County Bridge

There has been a river crossing point since 1329 in the centre of the village, at the site of the current 'County Bridge'. A bridge is recorded in this location under the name "Elphaborough Bridge", after the name of Elphaborough Hall on the further side of Cragg Brook. Records of a grant issued to the local township for the purchase of timber stated it was for "repairs to Mitholmroide Bridge", in 1638. Similar records show that the current stone bridge was erected in 1684 by Timothy Wadsworth, at a cost of £50. The current bridge was constructed in two parts (and now consists of four extensions). The original packhorse style bridge in 1638, and on the upstream side, the bridge was widened and two extra arches on the south end were added to ease the gradient, although the two new arches were considerably smaller, the bridge now consists of four arches in total. In the 19th century, with shops being constructed on the north end riverbank, and a new premises being built for the Mytholmroyd Co-Operative Society right up to the water's edge on the south bank, two of the bridge's arches are mostly hidden. However, the premises were built with a large opening underneath the buildings, allowing floodwater to still pass through the two hidden arches underground. Mytholmroyd Bridge was eventually taken over by West Riding County Council, which gives the historic bridge its present name of "County Bridge".

Railway station and viaduct

A prominent viaduct lies above the southern end of Mytholmroyd town centre. It was erected in 1840 by George Stephenson and is still in use as part of the modern day Calder Valley Line. In the 1850s, Mytholmroyd railway station was built, consisting of two platforms built on the Mytholmroyd Viaduct, and a three-storey ticket office, waiting hall and entrance stairwell, leading unto the viaduct. This later closed and the platforms were built a matter of yards up the track on land, and is now accessed by open staircases and long access ramps up the steep banking, where flowers and displays are maintained by the Mytholmroyd Station Partnership.

Dusty Miller Inn

This late 18th century pub replaced an earlier inn on the opposite side of the road, where Bridge End cottages now stand. The earlier building was home to the Cragg Coiners in 1769. The current Grade II-listed inn comprises a hotel, bar and restaurant. The premises were severely damaged in the 2012 and 2015 flooding, causing the business to close for repairs. The bar re-opened in April 2016 and was awarded the "pub of the season award" for summer 2016 by the local CAMRA branch. the hotel and restaurant are yet to re-open.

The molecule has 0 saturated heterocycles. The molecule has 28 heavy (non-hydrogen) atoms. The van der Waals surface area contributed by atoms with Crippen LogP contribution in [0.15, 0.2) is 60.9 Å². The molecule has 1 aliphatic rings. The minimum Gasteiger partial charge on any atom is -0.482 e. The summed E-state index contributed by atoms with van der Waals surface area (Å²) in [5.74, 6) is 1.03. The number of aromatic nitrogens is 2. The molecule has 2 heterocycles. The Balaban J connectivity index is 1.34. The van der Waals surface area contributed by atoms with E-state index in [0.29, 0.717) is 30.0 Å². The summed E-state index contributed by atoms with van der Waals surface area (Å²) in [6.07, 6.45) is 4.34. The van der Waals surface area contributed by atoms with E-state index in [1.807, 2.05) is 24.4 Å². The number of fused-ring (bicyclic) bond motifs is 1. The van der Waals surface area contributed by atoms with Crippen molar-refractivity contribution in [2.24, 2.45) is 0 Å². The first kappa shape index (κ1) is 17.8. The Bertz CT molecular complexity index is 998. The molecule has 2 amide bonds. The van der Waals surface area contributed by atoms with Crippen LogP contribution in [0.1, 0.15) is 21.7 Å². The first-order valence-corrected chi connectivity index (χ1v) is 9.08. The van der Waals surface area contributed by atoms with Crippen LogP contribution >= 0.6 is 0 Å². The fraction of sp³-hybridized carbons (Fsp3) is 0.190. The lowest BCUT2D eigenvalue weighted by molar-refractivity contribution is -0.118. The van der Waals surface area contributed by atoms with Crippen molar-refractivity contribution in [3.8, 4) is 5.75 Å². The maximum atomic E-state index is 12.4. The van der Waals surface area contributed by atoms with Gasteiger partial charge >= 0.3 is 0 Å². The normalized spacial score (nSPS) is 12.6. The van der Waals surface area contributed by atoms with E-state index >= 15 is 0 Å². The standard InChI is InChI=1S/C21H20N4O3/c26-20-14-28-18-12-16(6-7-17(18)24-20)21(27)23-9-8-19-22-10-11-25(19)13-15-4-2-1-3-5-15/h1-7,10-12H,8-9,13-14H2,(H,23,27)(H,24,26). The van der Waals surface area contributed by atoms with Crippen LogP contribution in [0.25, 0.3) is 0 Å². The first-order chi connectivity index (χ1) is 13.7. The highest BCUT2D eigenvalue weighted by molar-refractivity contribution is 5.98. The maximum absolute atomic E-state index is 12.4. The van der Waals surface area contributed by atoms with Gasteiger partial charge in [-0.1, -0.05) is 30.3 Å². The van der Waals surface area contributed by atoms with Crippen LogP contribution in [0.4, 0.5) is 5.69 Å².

Redacre House

Redacre House, off Burnley Road, dates from the late 16th century, and is probably the earliest house in Calderdale exhibiting an F-plan formed by the projecting two-storey porch and crosswing.[1]

Research Tips

  • GENUKI on Mytholmroyd. The GENUKI page gives numerous references to local bodies providing genealogical assistance.
  • The FamilySearch wiki on the ecclesiastical parish of Kilnwick on the Wolds provides a list of useful resources for the local area.
  • A Vision of Britain through Time on Mytholmroyd.
  • A Vision of Britain through Time also provides links to three maps for what is now South Yorkshire, produced by the United Kingdom Ordnance Survey, illustrating the boundaries between the civil parishes and the rural districts at various dates. These maps all blow up to a scale that will illustrate small villages and large farms or estates.
  • Ordnance Survey West Riding 1888. The "Sanitary Districts (which preceded the rural districts) for the whole of the West Riding.
  • Ordnance Survey West Riding South 1900. The rural and urban districts, not long after their introduction. (the southern part of Bradford, the southern part of Leeds, the southern part of Tadcaster Rural District, the southern part of Selby, Goole Rural District, and all the divisions of Halifax, Huddersfield, Wakefield, Doncaster, Barnsley, Rotherham and Sheffield)
  • Ordnance Survey West Riding 1944. The urban and rural districts of the whole of the West Riding after the revisions of 1935.